This article is written by Peters and Associates.
Thanks for the submission, Jeff. Like most things involving law and contracts, it depends.
Generally speaking, debt on delinquent non-government accounts will fall off your credit report seven years, six months and one day from the date of first delinquency. There are quite a few people who believe it’s exactly seven years, but the Fair Credit Reporting Act states that the seven-year running period begins “upon the expiration of the 180-day period beginning on the date of the commencement of the delinquency which immediately preceded the collection activity,” which is where the additional six months comes into play.
Included in these rules are first and second mortgages, auto loans, credit-card debt and most medical bills.
It’s also important to note, however, there are a few exceptions to these rules. The one that crops up most is “a credit transaction involving, or which may reasonably be expected to involve, a principal amount of $150,000 or more.” This may include mortgage balances that are higher than that value. In those cases, the items may remain longer than 7.5 years and may even remain until the debt is lawfully reduced to a zero balance.
Please note: The above information applies to revolving/installment accounts only and does not apply to judgments, bankruptcies or other public records, which all have specialized reporting rules.
How long does a creditor have to sue you for a debt?
The time period is limited by written laws called statutes of limitations, which vary by state. You can find most of Nevada’s statutes of limitations in Nevada Revised Statutes (NRS).
Under NRS 11.190, most creditors have six years to sue you from the time you breached the contract by not paying (that time limit generally applies to the auto loans and medical debt). For credit-card debt, creditors have four years from the date of breach to sue.
Real estate, however, is handled differently. The above statutes specifically do not apply to real property. Foreclosure, short sale and deed-in-lieu statutes are defined in other sections of the NRS and may vary based on date of action, owner occupancy (primary residence), promissory note conversion, position of the lien, etc. Unfortunately, the complexity means I can’t give a blanket statute of limitation that applies to all properties.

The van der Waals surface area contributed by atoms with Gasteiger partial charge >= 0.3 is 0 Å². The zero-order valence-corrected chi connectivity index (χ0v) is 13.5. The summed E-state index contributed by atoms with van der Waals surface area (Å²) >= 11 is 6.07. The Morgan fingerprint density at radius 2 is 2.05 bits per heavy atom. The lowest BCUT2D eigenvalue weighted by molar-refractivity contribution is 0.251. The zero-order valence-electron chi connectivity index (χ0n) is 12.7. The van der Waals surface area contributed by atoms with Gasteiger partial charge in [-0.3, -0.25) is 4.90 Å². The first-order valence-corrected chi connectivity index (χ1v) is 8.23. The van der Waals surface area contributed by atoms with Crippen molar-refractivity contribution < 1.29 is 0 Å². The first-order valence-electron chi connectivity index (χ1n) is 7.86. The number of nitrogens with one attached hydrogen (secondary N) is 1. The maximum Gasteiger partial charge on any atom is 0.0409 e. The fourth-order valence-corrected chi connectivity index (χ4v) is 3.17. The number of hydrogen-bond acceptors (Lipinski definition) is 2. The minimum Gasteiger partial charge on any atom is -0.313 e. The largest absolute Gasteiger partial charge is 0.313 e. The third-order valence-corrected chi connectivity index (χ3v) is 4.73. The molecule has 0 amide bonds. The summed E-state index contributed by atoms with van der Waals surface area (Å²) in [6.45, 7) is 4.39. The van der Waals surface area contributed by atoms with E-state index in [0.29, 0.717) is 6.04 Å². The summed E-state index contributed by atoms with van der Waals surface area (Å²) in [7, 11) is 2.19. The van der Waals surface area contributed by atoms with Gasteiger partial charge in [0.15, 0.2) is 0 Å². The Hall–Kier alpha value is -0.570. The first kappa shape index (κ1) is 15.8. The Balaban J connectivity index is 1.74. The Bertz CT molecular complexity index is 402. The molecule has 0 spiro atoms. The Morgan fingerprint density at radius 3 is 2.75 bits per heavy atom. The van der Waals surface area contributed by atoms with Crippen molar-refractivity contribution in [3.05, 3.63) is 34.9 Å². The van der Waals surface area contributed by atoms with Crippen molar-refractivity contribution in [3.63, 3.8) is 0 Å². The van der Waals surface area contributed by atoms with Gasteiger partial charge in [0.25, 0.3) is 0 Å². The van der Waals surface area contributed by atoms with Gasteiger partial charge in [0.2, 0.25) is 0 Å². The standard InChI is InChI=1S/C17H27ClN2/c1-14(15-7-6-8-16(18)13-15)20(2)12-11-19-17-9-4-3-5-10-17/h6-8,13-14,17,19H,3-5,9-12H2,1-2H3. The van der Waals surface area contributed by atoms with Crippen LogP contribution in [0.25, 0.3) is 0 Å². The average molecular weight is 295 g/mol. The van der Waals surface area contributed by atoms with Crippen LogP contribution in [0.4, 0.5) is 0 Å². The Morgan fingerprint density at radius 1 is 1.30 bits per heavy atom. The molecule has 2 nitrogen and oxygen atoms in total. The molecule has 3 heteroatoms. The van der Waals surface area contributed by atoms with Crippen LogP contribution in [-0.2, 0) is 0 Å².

Please note, however, a statute of limitations does not stop a creditor from suing you. Rather, the statute of limitations is a defense you must assert when defending a lawsuit. In addition, some creditors try to collect debts by calling you, sending letters, etc., well after statutes of limitations have expired. Try Googling “zombie debt,” which likely will be the subject of a future article.
A word of caution: Certain debt collectors may try to trick you by having you say something, sign something or even getting you to make a small payment to “stop the collection calls.” If you fall for these tricks, you may accidentally reset the Fair Credit Reporting Act delinquency date or statute of limitations breach date.
As always, the most important aspect of any legal decision, including those about whether to pay old debts, settle them or file bankruptcy, is to consult with and/or hire the best lawyer possible.
Great questions, Jeff! Thanks for writing in!
If you have a question you’d like to see answered by an attorney in a future issue, please write to us at questions@PandALawFirm.com
Please note: The information in this column is intended for general purposes only and is not to be considered legal or professional advice of any kind. You should seek advice that is specific to your problem before taking or refraining from any action and should not rely on the information in this column.